In season early winter: Pumpkins
Pumpkins are considered a winter squash as opposed to softer-skinned ‘summer squash’ such as marrows and courgettes. At maturity, pumpkins are hard-skinned and hard-fleshed. Nationwide, pumpkins can vary in taste as the temperature, soil and fertiliser the vegetable is grown in can make all the difference.
Choose pumpkins with undamaged skin which feel heavy for their size. To select mature pumpkins go for slightly slippery skin with a number of brown flecks on the stem – the more flecks, the more mature the vegetable.
Store whole pumpkin in a cool dark dry place. The hard protective skin ensures pumpkin can keep for up to four weeks. Once cut, remove seeds, place in an airtight plastic bag or container then refrigerate. Because buttercup squash skin is softer than other pumpkin or squash types, this variety has a shorter shelf life.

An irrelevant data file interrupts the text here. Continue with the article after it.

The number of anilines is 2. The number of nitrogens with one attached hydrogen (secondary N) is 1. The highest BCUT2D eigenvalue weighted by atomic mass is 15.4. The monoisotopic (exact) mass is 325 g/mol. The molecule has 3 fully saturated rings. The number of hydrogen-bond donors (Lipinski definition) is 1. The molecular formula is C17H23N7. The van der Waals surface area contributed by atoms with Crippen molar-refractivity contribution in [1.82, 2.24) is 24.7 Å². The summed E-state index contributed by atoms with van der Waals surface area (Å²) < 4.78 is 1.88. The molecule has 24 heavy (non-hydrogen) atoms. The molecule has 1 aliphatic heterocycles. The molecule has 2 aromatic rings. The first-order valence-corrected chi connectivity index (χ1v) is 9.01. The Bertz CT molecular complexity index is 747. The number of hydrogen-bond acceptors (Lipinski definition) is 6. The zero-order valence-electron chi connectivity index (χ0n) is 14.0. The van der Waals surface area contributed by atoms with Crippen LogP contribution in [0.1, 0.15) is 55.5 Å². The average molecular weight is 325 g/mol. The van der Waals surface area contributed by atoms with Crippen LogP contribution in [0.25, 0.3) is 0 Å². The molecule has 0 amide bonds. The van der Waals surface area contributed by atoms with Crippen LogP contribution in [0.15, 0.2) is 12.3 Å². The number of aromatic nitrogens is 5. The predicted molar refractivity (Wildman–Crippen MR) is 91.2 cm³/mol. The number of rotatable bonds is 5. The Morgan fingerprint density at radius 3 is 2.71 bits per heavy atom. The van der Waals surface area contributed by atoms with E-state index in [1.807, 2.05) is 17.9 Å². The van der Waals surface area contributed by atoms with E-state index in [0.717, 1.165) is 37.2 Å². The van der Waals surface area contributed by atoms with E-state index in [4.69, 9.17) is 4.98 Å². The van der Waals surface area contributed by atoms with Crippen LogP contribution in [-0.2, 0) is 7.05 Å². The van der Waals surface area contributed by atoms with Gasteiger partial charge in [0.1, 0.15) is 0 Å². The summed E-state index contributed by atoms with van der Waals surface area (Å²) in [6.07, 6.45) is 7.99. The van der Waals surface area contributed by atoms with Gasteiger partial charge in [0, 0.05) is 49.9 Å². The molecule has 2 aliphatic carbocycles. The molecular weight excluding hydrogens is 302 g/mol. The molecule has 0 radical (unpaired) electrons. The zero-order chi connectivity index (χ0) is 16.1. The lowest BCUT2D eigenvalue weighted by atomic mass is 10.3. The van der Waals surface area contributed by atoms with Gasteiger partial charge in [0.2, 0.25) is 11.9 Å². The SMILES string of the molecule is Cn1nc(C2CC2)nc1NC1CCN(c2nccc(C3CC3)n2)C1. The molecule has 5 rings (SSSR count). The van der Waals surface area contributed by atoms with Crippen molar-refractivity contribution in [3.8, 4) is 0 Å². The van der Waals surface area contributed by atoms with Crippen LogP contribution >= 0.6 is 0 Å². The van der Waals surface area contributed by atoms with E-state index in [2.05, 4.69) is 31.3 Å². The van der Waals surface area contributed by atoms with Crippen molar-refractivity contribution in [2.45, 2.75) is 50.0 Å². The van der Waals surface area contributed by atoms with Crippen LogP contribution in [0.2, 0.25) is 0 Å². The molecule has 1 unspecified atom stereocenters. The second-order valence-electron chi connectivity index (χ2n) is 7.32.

Pumpkins are an excellent source of the antioxidant carotenoids, alpha-carotene and beta-carotene, which produce the orange colouring of pumpkin flesh.
Pumpkins can be hard to cut up, so to have a manageable vegetable from the start, place the whole pumpkin in a plastic bag and drop it on the ground – concrete is ideal – from a height. Carve up pieces and store accordingly.
4 ways with pumpkins
- Steam small pumpkin cubes for about seven minutes and serve pumpkin with a little oil and lemon juice.
- Complement cooked pumpkin with honey, sprinkled ground cinnamon and nutmeg.
- For a simple salad, add crumbled feta and chopped fresh herbs such as rosemary or thyme to roasted pumpkin pieces.
- Mash pumpkin with a bit of garlic, or make a soup by boiling pumpkin with vegetable stock, light coconut cream, fresh ginger, turmeric and seasoning. Once boiled, process in a blender for a smooth velvety soup.
Did you know? Immature kumi kumi have speckled green soft skin with white-green flesh and are used like courgettes.